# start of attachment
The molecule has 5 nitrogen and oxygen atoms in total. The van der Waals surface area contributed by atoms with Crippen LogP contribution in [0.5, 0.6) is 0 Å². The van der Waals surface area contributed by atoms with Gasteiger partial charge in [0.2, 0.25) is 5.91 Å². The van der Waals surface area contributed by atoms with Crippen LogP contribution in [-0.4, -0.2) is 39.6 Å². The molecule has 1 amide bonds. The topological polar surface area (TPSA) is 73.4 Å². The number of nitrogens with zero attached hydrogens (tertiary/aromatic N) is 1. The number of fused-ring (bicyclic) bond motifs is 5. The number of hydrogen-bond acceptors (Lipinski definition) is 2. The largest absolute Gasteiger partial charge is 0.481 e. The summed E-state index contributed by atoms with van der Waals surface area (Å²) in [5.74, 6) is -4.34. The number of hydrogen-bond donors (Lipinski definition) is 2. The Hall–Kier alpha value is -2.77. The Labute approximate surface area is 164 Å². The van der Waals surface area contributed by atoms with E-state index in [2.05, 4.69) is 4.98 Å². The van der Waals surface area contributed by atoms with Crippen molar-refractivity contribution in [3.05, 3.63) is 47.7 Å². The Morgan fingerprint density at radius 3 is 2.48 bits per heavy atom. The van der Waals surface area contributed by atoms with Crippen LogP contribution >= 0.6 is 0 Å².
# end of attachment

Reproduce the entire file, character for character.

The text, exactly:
The molecule has 5 nitrogen and oxygen atoms in total. The van der Waals surface area contributed by atoms with Crippen LogP contribution in [0.5, 0.6) is 0 Å². The van der Waals surface area contributed by atoms with Gasteiger partial charge in [0.2, 0.25) is 5.91 Å². The van der Waals surface area contributed by atoms with Crippen LogP contribution in [-0.4, -0.2) is 39.6 Å². The molecule has 1 amide bonds. The topological polar surface area (TPSA) is 73.4 Å². The number of nitrogens with zero attached hydrogens (tertiary/aromatic N) is 1. The number of fused-ring (bicyclic) bond motifs is 5. The number of hydrogen-bond acceptors (Lipinski definition) is 2. The largest absolute Gasteiger partial charge is 0.481 e. The summed E-state index contributed by atoms with van der Waals surface area (Å²) in [5.74, 6) is -4.34. The number of hydrogen-bond donors (Lipinski definition) is 2. The Hall–Kier alpha value is -2.77. The Labute approximate surface area is 164 Å². The van der Waals surface area contributed by atoms with E-state index in [2.05, 4.69) is 4.98 Å². The van der Waals surface area contributed by atoms with Crippen molar-refractivity contribution in [3.05, 3.63) is 47.7 Å². The Morgan fingerprint density at radius 3 is 2.48 bits per heavy atom. The van der Waals surface area contributed by atoms with Crippen LogP contribution >= 0.6 is 0 Å².